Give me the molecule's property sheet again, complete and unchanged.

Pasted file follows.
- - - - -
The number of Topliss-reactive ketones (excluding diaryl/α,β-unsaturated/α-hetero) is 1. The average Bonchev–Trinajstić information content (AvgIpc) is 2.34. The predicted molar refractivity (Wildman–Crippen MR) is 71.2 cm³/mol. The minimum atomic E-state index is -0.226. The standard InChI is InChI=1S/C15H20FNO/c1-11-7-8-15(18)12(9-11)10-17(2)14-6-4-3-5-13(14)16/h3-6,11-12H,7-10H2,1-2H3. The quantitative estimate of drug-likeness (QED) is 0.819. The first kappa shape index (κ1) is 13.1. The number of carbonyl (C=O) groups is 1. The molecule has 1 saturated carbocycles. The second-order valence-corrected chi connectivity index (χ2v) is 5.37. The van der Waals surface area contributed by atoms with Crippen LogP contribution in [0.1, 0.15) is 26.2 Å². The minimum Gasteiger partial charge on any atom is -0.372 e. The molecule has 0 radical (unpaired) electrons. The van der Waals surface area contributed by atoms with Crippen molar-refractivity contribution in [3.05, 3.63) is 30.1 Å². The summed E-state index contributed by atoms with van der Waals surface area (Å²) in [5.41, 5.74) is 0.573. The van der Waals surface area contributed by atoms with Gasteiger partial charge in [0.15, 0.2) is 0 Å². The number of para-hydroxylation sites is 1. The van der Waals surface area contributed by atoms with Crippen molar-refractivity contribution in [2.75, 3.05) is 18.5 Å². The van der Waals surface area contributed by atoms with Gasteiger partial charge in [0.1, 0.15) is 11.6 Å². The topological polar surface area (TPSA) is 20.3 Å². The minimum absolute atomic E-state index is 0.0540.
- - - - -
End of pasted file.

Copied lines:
The number of Topliss-reactive ketones (excluding diaryl/α,β-unsaturated/α-hetero) is 1. The average Bonchev–Trinajstić information content (AvgIpc) is 2.34. The predicted molar refractivity (Wildman–Crippen MR) is 71.2 cm³/mol. The minimum atomic E-state index is -0.226. The standard InChI is InChI=1S/C15H20FNO/c1-11-7-8-15(18)12(9-11)10-17(2)14-6-4-3-5-13(14)16/h3-6,11-12H,7-10H2,1-2H3. The quantitative estimate of drug-likeness (QED) is 0.819. The first kappa shape index (κ1) is 13.1. The number of carbonyl (C=O) groups is 1. The molecule has 1 saturated carbocycles. The second-order valence-corrected chi connectivity index (χ2v) is 5.37. The van der Waals surface area contributed by atoms with Crippen LogP contribution in [0.1, 0.15) is 26.2 Å². The minimum Gasteiger partial charge on any atom is -0.372 e. The molecule has 0 radical (unpaired) electrons. The van der Waals surface area contributed by atoms with Crippen molar-refractivity contribution in [3.05, 3.63) is 30.1 Å². The summed E-state index contributed by atoms with van der Waals surface area (Å²) in [5.41, 5.74) is 0.573. The van der Waals surface area contributed by atoms with Gasteiger partial charge in [0.15, 0.2) is 0 Å². The number of para-hydroxylation sites is 1. The van der Waals surface area contributed by atoms with Crippen molar-refractivity contribution in [2.75, 3.05) is 18.5 Å². The van der Waals surface area contributed by atoms with Gasteiger partial charge in [0.1, 0.15) is 11.6 Å². The topological polar surface area (TPSA) is 20.3 Å². The minimum absolute atomic E-state index is 0.0540.